If we have a way to enumerate derangements, we can then generate a random number n and simply choose the n’th derangement. But how do we enumerate derangements? Maybe a good place to start is to try generating permutations. Let’s say we a have a sequence such as 0,1,2,3 … n, how do we write some code that generates all permutations of this sequence? There is a simple way to do this. It’s called the “heap algorithm”. You can find all the details about it here, implementation follows in python: http://ruslanledesma.com/2016/06/17/why-does-heap-work.html
Next we can simply ignore anything that is not a derangement. We can re-use our is_derangement() function for this. If we modify the previous program by calling this function we’ll end up with something that lists all possible derangements.
Now we just need to return the n'th derangement. This is kind of where it gets complicated with the implementation. We need to modify our function to accumulate the number of derangements generated and the n’th derangement itself. In my implementation changing the function so it returns a tuple. I’m pretty sure there is a cleaner way to do this.
Before we modify our main function to choose a random nth derangement, we need to know the upper limit of the number of derangements of the sequence. That is, given n, find the total number of derangements of a set of n elements. Wikipedia tells us that this is the following recursive expression:
countDerangments(n) = (n - 1) * (countDerangments(n - 1) + countDerangments(n - 2))
So we can implement the following function to give us the upper limit (go dynamic programming!):
Finally we can put everything together. First we select a random number between 0 and the total number of derangements. Then we use the previously developed function to get the nth number of derangements.
Right you’re probably thinking… “This is horrible” and you’re right. In fact I think this is my first time ever writing an algorithm with a O(n!) run-time complexity. The algorithm is pretty useless even for small values of n. Trying it with anything bigger than n=10 will have you waiting for a couple of lifetimes. But hey, sometimes we do things just because we can, not because it’s a good idea.
A colleague of mine, Bruno, <link to git profile> came up with a brilliant idea to find a random derangement without throwing away guesses, with a fast run-time complexity. I’m going to try to explain it in a few steps using a sequence of numbers of length 4.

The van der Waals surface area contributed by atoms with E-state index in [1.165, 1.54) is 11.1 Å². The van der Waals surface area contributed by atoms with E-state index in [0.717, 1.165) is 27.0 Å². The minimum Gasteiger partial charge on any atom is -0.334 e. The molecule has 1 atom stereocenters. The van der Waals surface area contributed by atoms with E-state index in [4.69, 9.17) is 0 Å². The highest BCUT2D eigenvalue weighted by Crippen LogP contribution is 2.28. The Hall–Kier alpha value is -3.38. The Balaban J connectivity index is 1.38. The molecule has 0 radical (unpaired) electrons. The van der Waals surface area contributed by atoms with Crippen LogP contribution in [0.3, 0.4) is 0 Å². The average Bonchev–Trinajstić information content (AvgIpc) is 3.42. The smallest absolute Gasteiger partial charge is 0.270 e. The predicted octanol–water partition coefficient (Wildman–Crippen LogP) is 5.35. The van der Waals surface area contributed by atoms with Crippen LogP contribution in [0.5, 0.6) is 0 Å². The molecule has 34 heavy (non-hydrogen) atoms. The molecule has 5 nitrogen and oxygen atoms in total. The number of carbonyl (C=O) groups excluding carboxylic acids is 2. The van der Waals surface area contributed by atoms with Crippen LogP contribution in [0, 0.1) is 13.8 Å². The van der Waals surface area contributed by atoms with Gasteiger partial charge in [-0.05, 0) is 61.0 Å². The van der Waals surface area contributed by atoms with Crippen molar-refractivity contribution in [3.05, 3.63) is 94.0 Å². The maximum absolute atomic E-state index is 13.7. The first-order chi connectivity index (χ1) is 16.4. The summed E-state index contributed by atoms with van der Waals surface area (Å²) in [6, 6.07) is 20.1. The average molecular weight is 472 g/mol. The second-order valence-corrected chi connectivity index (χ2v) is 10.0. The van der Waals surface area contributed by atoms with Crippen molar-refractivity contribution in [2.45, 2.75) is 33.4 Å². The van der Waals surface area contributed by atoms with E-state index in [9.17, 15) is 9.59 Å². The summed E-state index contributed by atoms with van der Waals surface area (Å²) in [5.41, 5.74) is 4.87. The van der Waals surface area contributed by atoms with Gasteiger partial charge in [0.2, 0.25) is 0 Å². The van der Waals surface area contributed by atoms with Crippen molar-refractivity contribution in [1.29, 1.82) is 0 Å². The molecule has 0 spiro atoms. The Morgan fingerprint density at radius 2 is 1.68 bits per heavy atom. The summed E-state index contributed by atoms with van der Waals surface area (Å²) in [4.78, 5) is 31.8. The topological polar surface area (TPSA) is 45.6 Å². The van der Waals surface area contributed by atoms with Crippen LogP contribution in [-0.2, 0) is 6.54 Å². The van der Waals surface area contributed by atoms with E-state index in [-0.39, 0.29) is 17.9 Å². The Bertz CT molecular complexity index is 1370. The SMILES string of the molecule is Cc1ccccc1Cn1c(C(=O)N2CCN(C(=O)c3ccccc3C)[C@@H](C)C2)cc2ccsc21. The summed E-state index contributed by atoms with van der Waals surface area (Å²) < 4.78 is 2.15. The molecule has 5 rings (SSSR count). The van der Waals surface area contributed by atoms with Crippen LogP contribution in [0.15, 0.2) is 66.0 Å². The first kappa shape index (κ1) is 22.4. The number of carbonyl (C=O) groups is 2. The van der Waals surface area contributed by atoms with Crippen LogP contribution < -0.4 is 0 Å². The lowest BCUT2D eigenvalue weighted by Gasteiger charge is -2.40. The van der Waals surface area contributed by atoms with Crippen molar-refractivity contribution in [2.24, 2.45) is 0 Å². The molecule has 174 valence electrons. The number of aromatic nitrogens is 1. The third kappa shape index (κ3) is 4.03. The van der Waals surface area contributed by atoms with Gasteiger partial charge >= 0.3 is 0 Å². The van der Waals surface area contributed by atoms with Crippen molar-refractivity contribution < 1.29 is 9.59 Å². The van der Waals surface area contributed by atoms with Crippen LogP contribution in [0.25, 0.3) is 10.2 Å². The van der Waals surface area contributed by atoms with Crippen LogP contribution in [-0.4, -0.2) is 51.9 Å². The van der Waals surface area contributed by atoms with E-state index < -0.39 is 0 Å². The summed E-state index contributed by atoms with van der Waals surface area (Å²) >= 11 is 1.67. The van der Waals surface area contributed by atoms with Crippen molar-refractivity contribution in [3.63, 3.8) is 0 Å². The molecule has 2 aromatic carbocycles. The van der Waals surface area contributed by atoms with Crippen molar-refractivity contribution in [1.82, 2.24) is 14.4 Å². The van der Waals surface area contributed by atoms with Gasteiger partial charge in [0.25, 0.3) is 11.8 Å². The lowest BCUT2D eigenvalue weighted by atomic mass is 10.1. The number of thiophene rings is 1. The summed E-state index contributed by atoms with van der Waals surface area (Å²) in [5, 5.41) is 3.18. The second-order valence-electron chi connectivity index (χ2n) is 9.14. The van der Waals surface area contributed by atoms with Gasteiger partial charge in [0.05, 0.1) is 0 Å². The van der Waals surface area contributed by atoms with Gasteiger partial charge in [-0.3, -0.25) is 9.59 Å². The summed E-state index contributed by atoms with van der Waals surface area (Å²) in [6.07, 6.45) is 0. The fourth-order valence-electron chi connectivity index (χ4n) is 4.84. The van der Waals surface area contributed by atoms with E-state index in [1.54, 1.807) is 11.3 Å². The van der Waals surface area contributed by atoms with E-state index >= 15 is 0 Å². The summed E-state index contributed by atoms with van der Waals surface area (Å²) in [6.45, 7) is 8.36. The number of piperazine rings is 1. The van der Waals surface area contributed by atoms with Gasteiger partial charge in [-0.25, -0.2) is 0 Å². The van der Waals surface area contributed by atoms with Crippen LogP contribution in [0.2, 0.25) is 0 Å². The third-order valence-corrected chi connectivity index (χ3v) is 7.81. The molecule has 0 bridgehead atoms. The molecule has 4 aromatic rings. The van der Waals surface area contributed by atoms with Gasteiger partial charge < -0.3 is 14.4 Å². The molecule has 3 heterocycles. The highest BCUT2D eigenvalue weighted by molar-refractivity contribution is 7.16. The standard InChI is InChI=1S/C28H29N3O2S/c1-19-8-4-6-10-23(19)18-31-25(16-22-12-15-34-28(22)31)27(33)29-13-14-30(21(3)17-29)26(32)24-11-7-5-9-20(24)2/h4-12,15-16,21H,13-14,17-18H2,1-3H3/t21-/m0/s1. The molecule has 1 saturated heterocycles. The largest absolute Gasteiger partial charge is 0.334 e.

As usual we start with a sequence 0,1,2 ... n. The first step is to copy this list, use a normal Knuth shuffle and put the results on a stack:
Next is to pair the initial sequence with the item of the stack. Pop one item from the stack, pair it and move to the next. If the items are equal, you pop another one pair it, and push the previous one back on the stack. In our example this produces the following pairing, meaning that 0 will go to position index 2, 1 goes to 3, 2 to 1 and 3 to zero. But we have a problem when we come to process the number 4. Basically after we pop 4, our stack is empty and we cannot pop another item.
So what do we do? Easy; we always put the first item in our sequence as the bottom item in the stack. This way the last item will never pair with the same value.
But I know what you're thinking... "The last item will always pair with the first item, it's not exactly random!". And you're right. The way to fix this is to do another shuffle on the first sequence or array-rotate it a random number of times. This way the first item on the list will always be randomly selected to match with a random selection at the end. Here are the 3 steps together.
The above example would have number 3 move to index position 2, 2 would go to 4 and so on. This gives us the derangement of [1,4,3,0,2]. Here is the complete python code of Bruno's random derangement algorithm:
Pretty neat eh?
Follow my colleague Bruno on git: https://github.com/brunosousarb
And check out Jean Paul's research website, there a loads of great papers on it:
James Cutajar is a software developer, with interests in high performance computing.